Nextly I doe confirme my deede of gift made to my beloved son Jonathan of lands, uplands, meadows on ye East side of Conitticut River all as in that sd deede is expressed.

And to my beloved son Joseph I doe give all my lands on ye West side of ye sd River, that at Chickapy plaine and that over against the town plott on ye East side of ye sd River, and that below Agawame River, all these on the West side of Conitticut River. Also I doe give unto my son Joseph that lott I have this yeare bought of Major Pynchon, Esqr, lyeing and fronting on the lane that leades to ye upper wharfe on ye East side Conitticut River.

And to my welbeloved son David I doe give five pounds besides what I have given him alreadie.

And to my welbeloved wife Mary I doe give the full thirds of all the lands on both sides ye sd river, dureing the terme of her natureall life.

To my grandson John Ashley I doe give a colt.

And to the rest of the children of my beloved son David Ashley I do give ten shillings pr child.

And to the children of my beloved son John Root I do give ten shillings a peice.

And for the rest of my estate, all my debts being paid, and in particular that debt for the lot fronting upon the upper wharfe, I do give one third thereof to my well beloved wife during her natural life.

And the other two thirds to my son Joseph and my wife's thirds to Joseph at her decease, he being to pay her five pounds when she dyes, and in case my son Joseph dye without issue then this whole estate bequeathed hereby to my son Joseph I do order and bequeath to my son David and his children.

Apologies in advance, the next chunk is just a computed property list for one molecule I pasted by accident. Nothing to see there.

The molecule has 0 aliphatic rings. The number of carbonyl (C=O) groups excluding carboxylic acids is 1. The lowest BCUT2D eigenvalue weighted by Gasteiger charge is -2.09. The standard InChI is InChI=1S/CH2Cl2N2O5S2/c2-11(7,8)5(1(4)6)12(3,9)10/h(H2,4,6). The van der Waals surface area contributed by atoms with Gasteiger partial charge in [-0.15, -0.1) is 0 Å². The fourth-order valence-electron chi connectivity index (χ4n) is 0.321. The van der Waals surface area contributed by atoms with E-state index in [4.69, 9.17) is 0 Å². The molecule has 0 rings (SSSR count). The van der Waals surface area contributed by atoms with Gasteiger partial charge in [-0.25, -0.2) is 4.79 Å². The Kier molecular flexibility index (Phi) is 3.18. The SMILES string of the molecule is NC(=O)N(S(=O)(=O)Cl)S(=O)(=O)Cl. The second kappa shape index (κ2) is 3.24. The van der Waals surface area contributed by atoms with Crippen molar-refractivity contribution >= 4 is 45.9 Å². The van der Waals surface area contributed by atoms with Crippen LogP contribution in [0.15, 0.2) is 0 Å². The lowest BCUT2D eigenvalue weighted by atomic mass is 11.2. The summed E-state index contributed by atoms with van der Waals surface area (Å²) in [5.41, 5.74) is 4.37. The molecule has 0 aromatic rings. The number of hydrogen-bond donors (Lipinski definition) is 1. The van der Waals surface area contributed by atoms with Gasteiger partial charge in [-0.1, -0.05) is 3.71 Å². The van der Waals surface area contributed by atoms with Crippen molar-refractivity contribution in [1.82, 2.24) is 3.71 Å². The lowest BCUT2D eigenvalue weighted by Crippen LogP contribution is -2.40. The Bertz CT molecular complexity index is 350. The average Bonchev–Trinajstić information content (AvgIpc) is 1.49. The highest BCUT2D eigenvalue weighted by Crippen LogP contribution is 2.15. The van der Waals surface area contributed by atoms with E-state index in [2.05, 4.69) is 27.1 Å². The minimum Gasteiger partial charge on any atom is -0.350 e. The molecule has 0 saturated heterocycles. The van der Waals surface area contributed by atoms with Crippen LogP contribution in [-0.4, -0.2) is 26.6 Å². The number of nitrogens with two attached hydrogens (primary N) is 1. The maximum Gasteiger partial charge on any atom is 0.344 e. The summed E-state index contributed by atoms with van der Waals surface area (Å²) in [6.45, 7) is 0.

In witness whereof I do hereunto set my hand and seal this 9th day of October Anno : Dom : 1679.

Robert Ashley Γ his mark.

Signed sealed in ye presence of
John Pynchon, Sen.
John Holyoke."

"March 26, 1683, Mr. John Holyoke appeared declared being present at the time he saw Robert Ashley signe and seale this Instrument as his last Will and that when he so did he was of sound understanding to the best of his knowledge and hereunto illade oath before me John Pynchon, Assistant."

"Major Pynchon made oath as a testimony to this and that the testator was of sound mind when he made it to the best of his understanding. March 27, 1683.

S. P., Clerk."

This instrument having obtained official approval, the court appointed his son Joseph and his widow Mary administrators of his estate.

"Here followeth a coppy of ye Inventory of ye Estate of Robert Ashley of Springfield deceased taken Mch 24, 1682/3.

  £--s--p
To houseing and homestead and other Lands 347-00-00
To six oxen at 26£, To 3 cowes 12£, To 3 heifers 8£: 10s 046-10-00
To three calves at 1£ To 4 horses at 12£ , To 6 Swine at 4£ 017-10-00
Divers sorts of graine in the chamber 009-00-00
More divers sorts of provision or meat for the familie 009-19-06
In the lower roome 1 feather bead 3£ 2 ruggs 3£ 2 blanketts 1£ : 10s  3 pillows and 3 pillow beers & 1 sheet 1£: 3s and 9d 1 chaffe bed 07s and flock bolsters 3s 009-03-09
A still 1£ : 10s Tubs and casks 22s and hemp in the chamber 3s 002-15-00
Pilian and pilian cloth 5s Two cushians 3s a cartwheel's bands and an old cart rope 21s & other lumber 4s & an old sithe ls: 6d 001-14-06
Another feather bed and bolster and pillows and bed clothing and bedsted and old curtaines and bedstead cloth 007-15-00
A chaffe bed and bolster and pillow beers, rugs & sheets to it and a blanket 10s Cheese in the chamber 005-05-00
Three pair of sheets and 1 old sheet 3£ Bookes 20s 004-00-00
Five sheets 3£; 1 large table cloth 12s five table cloths & three pillow beers 21s & 25 napkins 12s : 06d and 4 shirts 10s 005-15-06